Governor Ivey responds to calls for resignation after blackface controversy
BIRMINGHAM, Ala. (WBRC) -Some state lawmakers are calling on Governor Kay Ivey to step down after a radio interview from 1967 surfaced Thursday where Ivey’s then fiancé described Ivey was wearing blackface during a college sorority skit at Auburn University.
Late Thursday evening, Governor Ivey’s office said she is not stepping down.
“The governor’s commitment to serve the state is unchanged and unwavering,” Gina Maiola, Ivey’s press secretary said.
Birmingham State Representative Juandalynn Givan says Ivey needs to resign.
"In the words of Dr. Maya Angelou, when people show you who they are, believe them,” Givan said. "I believe that Governor Kay Ivey or Kay Ivey should I say showed us who she was 52 years ago and I think that she is still that person that put on blackface."
Senate Minority leader Bobby Singleton, D-Greensboro, says Ivey called him this morning. He wants to continue working with her "When she talked to me, the person that I know who she is now, I felt that her apology was sincere,” Singleton said. Singleton told the governor that going forward he hopes this will be a teachable moment "And that we can start some dialogue on race in this state and I think that’s something that needs to happen,” Singleton said.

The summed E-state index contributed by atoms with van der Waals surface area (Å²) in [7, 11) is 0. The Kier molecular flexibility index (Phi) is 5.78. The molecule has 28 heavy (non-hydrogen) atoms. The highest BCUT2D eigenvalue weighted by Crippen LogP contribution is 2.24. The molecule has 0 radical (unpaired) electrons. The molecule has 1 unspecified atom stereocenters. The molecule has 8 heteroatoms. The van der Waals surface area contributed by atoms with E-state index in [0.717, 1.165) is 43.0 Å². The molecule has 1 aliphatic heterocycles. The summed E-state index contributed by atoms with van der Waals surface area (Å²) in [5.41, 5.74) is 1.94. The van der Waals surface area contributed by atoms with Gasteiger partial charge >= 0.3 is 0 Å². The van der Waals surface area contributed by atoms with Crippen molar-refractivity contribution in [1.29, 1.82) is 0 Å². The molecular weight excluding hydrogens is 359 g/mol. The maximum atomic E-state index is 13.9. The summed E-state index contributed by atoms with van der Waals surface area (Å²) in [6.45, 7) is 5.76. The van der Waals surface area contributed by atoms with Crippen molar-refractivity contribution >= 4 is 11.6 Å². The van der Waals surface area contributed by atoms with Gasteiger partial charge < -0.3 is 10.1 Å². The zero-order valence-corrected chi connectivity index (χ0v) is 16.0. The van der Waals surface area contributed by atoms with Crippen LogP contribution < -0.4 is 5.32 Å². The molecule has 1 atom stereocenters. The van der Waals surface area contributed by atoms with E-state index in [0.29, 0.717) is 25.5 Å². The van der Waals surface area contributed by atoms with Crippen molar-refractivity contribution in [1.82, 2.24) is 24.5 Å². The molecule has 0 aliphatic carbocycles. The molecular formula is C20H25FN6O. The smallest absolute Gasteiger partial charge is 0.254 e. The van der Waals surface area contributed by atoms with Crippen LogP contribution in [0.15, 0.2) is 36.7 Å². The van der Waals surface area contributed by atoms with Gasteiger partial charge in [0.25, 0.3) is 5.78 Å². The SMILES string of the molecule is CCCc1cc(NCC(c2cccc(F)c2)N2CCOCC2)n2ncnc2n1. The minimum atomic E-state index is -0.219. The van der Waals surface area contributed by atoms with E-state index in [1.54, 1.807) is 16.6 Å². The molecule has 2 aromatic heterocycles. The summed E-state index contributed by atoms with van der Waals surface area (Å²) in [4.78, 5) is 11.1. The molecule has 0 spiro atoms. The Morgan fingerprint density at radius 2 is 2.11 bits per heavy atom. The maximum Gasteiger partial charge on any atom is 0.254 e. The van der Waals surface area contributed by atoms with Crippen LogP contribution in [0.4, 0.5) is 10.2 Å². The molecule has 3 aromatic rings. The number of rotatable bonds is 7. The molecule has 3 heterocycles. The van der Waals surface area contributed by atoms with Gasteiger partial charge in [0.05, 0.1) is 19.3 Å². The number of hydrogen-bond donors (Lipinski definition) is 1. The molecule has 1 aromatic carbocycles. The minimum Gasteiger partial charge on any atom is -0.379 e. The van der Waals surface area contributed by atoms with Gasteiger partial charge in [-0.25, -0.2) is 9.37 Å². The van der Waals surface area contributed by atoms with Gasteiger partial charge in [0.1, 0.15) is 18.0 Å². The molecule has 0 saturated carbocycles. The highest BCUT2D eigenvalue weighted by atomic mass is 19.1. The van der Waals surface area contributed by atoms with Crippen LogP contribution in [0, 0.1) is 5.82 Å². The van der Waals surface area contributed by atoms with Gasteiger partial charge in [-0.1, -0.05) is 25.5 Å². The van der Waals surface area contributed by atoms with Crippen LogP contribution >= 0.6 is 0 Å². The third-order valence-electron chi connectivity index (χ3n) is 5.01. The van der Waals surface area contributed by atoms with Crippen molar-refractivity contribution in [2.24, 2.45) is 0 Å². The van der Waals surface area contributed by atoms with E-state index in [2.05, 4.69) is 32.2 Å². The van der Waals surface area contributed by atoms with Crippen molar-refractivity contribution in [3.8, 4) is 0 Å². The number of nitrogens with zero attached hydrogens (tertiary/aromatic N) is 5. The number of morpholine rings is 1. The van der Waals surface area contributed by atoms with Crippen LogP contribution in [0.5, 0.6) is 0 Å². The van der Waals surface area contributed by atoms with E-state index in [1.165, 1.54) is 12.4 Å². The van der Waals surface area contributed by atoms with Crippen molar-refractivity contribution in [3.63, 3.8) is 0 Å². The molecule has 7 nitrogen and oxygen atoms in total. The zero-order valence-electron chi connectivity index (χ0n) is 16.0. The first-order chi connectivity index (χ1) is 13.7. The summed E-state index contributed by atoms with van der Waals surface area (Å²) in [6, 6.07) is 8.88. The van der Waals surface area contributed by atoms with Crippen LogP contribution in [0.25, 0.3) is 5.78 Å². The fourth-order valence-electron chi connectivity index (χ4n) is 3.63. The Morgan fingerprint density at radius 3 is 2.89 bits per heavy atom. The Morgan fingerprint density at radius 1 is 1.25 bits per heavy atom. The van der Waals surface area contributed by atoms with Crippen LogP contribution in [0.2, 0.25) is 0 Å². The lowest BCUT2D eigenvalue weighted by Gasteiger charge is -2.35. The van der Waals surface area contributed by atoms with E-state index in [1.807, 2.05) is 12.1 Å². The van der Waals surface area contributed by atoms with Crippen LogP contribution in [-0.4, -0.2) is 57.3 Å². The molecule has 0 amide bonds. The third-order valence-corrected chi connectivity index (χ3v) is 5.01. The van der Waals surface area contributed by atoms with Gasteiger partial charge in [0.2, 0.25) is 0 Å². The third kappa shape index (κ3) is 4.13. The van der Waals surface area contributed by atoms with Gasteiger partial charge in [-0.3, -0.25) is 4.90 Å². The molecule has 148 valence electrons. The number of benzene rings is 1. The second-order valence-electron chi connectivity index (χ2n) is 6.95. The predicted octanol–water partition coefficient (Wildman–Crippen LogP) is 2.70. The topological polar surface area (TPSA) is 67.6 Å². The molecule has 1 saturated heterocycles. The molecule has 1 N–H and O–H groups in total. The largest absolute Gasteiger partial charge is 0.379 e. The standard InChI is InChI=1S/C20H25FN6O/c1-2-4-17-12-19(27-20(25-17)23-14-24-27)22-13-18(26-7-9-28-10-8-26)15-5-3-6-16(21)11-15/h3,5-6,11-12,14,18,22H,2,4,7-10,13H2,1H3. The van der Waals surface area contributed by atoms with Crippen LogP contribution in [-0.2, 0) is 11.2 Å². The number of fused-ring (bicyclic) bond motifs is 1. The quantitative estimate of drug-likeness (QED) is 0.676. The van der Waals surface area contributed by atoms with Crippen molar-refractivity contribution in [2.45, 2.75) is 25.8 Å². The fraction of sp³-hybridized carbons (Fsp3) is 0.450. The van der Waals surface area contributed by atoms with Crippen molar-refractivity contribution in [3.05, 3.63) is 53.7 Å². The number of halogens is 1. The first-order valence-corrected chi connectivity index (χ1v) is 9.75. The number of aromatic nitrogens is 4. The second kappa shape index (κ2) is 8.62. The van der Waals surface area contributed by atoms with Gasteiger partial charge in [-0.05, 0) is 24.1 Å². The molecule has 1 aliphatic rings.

"While we have come a long way, we still have a long way to go specifically in the areas of racial tolerance and mutual respect,” Ivey said in a video message released by her office. In a statement, Ivey says she doesn't remember the skit. That's something Givan has a hard time believing.
“I think that she’s very knowledgeable of what may or may not have happened…maybe not the extend she remembers everything. She remembered that she was the SGA vice president. She remembered she was a part of that sorority. So you mean to tell me she can’t remember that at some point, she dressed up in blackface?” Givan said.
In a statement, State Senator Del Marsh, Senate President Pro Tempore says:
“Governor Ivey has expressed her deepest apologies for this incident. I have worked with her in various capacities over the previous decade and I know that today she is not a person who would participate in something like that. I hope we as a state can put this behind us.”
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